The use of strategies to promote and market products and services online as well the use of customer relationship management to attract and retain customers

Cohen, Howard January 2003 (has links)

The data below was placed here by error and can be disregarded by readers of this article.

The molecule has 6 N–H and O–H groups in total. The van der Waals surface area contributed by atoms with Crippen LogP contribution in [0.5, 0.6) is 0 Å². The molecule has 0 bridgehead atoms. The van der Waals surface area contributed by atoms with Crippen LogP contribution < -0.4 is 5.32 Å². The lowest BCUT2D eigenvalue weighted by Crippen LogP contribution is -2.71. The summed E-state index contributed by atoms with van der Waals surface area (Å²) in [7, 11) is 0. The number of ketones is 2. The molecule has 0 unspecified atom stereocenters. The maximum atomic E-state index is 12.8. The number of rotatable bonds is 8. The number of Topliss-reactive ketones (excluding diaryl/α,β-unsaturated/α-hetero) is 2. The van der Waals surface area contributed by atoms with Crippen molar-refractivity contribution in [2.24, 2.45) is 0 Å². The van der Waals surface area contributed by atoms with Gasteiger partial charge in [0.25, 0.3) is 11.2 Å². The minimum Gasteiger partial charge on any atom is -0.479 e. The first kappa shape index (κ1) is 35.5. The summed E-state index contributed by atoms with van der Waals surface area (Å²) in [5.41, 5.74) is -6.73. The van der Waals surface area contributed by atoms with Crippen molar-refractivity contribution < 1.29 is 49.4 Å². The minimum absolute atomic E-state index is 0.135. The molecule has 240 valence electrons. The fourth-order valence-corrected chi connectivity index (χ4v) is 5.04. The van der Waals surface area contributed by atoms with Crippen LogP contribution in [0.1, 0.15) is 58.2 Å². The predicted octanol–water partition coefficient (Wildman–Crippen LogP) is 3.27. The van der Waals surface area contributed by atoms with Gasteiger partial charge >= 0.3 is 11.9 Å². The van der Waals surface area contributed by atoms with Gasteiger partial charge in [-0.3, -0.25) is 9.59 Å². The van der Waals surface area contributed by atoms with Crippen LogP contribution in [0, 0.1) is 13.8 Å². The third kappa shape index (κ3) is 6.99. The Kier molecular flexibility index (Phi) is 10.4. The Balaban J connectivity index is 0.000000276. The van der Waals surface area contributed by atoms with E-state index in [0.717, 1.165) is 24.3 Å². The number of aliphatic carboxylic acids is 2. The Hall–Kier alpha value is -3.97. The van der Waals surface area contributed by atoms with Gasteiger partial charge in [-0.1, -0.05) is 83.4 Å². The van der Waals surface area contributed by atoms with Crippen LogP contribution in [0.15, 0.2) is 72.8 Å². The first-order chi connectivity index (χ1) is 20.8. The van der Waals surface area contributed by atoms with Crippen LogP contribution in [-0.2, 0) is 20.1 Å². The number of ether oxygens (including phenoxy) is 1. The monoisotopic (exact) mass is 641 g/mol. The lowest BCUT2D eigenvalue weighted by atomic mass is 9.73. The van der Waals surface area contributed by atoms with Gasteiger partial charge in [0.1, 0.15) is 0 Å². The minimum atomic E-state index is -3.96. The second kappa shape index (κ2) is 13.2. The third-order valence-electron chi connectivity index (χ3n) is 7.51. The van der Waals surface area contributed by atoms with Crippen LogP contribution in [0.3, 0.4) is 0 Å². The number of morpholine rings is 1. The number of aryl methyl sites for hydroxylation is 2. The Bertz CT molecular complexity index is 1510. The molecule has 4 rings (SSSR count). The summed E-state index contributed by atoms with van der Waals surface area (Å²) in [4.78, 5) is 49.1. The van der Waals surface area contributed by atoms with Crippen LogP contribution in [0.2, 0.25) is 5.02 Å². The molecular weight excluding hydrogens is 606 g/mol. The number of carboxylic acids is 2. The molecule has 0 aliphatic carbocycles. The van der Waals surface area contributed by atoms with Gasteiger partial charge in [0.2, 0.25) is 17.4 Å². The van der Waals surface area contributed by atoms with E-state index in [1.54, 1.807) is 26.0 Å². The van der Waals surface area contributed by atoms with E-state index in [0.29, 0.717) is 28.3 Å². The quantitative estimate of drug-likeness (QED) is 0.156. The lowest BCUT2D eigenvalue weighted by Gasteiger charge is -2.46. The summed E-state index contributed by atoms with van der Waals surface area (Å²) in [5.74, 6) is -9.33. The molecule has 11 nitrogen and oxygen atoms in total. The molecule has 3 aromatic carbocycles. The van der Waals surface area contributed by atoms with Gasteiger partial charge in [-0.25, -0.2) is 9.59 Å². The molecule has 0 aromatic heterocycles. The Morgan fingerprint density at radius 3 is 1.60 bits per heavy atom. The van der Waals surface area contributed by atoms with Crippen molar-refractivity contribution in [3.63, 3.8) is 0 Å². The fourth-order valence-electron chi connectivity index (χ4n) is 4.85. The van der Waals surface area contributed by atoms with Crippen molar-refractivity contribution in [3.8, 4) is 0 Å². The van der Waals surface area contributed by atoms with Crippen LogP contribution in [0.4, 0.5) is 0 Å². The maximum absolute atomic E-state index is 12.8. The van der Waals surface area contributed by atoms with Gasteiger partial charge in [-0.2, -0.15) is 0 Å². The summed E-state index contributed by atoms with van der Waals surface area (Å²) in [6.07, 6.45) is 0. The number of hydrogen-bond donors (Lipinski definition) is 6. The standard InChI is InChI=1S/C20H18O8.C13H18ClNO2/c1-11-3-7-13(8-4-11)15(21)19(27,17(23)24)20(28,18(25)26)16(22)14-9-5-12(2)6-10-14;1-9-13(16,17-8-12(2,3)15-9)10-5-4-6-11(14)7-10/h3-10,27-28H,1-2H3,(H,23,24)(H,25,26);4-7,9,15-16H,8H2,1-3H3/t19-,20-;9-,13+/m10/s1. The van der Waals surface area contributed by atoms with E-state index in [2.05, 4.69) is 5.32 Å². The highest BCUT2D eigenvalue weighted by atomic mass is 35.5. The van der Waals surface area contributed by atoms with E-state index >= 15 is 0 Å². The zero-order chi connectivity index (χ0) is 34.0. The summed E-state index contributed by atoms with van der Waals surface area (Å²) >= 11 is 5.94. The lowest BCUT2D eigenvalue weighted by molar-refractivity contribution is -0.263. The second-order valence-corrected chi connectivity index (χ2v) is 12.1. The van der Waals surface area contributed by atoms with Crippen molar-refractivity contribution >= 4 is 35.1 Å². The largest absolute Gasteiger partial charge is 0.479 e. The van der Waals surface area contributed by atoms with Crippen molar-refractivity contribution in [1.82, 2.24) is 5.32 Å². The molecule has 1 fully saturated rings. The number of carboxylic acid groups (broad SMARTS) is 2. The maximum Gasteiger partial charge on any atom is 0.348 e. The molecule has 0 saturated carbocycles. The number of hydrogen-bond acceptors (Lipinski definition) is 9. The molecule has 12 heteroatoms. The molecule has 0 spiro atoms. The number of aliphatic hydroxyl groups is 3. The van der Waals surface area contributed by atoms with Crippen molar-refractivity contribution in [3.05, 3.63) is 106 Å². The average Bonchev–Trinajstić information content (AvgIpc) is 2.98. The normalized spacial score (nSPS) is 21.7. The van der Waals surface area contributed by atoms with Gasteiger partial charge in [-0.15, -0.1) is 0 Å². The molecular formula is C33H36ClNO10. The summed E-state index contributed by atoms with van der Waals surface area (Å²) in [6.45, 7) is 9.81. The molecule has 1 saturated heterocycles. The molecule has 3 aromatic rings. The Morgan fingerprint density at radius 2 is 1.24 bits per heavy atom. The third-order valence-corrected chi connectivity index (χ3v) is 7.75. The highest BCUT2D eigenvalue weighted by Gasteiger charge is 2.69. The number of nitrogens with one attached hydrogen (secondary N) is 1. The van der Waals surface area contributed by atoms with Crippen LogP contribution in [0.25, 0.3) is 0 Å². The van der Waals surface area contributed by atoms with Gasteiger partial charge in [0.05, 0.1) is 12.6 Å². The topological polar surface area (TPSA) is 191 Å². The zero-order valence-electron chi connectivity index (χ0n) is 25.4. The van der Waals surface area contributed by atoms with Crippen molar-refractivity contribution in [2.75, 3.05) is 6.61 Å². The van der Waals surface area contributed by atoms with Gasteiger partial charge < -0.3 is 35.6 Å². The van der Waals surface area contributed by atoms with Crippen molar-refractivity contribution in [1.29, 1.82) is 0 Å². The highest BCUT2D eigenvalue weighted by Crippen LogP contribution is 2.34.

The Internet has provided marketing with many new tools and given old tools new or improved meanings. The Net poses tremendous challenges for scholars in many lines of research, from usability studies and consumer behaviour research to marketing and advertising research. Because the World Wide Web (the Web) presents a fundamentally different environment for marketing activities than traditional media, conventional marketing activities are being transformed, as they are often difficult to implement in their present form. This means that in many cases these marketing activities have to be reconstructed in forms more appropriate for the new medium. A lot of technological changes have affected the marketing environment of today. Companies must adapt to these changes in order to improve their marketing strategies. This has, among other things, resulted in an emphasis on relationship marketing. The purpose of this thesis is to explore what strategies are used in practice by companies in order to market and promote their products and services by using their Web sites as well as to build effective Customer Relationship Management (CRM). In order to fulfil the research purpose, interviews were conducted at a number of companies (medium and large), and questionnaires were mailed to various companies in the motor retail industry. The result shows that a company can use traditional as well as online marketing and promotion strategies when conducting business. This can also help companies to gain better relations with their customers. The different marketing and promotion strategies are useful for attracting new business as well as maintaining and stimulating existing relations. The research problem addressed in this study was to determine the factors that are effective in marketing and promoting of Web sites as well as the methods used in building CRM.